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I would like to switch a 10A AC load with a solid state relay (SSR) and I am wondering if a higher current SSR (e.g. 40A) would be more efficient and produce less heat than a lower current rated SSR (e.g. 25A).

Is the SSR's loss resistive (like a MOSFET) and improved with a higher rated SSR, or is it based on a forward voltage drop (like a transistor) meaning the wasted power would be unrelated to the SSR's current rating?

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    \$\begingroup\$ I tried to test this once. I used triacs (without heatsinks) rated for 4A to those rated for 40A. Heating was almost similar for all triacs. Even the 40A triac didn't seem like a good option to operate a 10A load due to heating. If you choose to add a heat sink, then you can probably use it. However you should be able to find electro-mechanical relays which might be cheaper and smaller than (triac + heat sink) assembly. At least that's what I did because I didn't need any sort of dimming control on that high load. \$\endgroup\$ – Whiskeyjack Nov 20 '15 at 6:18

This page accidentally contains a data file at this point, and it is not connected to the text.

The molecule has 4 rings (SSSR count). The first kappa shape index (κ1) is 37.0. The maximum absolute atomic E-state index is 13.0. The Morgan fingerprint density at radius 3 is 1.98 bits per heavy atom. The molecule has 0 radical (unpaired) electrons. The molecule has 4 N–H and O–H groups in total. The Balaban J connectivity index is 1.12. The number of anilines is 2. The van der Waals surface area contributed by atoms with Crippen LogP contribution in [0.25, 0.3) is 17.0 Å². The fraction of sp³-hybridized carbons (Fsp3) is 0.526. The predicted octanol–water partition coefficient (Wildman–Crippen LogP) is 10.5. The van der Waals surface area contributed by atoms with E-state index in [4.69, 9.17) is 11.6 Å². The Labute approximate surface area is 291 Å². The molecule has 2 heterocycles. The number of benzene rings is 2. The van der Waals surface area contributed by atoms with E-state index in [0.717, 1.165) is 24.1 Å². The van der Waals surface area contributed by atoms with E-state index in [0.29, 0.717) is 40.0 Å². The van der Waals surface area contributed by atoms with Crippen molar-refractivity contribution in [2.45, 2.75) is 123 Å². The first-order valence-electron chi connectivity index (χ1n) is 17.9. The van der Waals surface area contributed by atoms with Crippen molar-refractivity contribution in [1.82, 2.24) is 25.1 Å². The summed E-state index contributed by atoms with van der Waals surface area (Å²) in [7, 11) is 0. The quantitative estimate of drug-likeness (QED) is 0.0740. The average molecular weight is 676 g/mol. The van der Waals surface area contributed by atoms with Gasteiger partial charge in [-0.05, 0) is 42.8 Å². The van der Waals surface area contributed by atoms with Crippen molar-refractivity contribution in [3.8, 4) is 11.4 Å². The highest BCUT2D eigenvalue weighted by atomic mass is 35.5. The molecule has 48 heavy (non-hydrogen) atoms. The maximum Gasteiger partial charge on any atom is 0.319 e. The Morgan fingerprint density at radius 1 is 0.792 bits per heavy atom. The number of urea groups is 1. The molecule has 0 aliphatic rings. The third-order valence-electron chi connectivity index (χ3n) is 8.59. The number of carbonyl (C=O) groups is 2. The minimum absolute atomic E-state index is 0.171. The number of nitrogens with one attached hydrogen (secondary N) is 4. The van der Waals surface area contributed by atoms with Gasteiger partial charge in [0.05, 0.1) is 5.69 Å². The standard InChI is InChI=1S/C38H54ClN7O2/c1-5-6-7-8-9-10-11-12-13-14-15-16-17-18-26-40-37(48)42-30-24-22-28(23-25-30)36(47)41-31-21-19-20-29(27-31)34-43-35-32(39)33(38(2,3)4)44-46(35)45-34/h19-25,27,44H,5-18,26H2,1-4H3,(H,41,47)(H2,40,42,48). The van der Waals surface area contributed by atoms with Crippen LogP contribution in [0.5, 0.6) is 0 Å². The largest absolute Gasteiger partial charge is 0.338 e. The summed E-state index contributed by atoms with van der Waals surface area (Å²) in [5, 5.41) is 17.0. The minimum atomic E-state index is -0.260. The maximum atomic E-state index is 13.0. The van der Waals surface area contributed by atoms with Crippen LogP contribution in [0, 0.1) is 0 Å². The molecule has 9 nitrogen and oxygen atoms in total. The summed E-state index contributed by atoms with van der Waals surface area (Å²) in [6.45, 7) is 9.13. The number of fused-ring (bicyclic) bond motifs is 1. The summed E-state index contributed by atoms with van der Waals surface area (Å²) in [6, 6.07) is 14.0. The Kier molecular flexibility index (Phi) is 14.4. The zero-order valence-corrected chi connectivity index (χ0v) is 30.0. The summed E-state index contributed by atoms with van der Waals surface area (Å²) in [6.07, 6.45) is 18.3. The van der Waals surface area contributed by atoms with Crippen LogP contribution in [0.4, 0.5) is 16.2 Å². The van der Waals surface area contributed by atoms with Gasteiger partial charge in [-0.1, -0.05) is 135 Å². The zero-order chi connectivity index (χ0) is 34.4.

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Most Solid State Relays use either a triac or inverse-paralell-connected SCRs as the switch element.

The forward voltage drop when the switch is turned ON is about 1 Volt (average). This voltage drop is relatively constant, no matter what the current rating of the switch element is.

So, no. I don't think that using a SSR that is much larger than is actually needed will give significantly lower losses.

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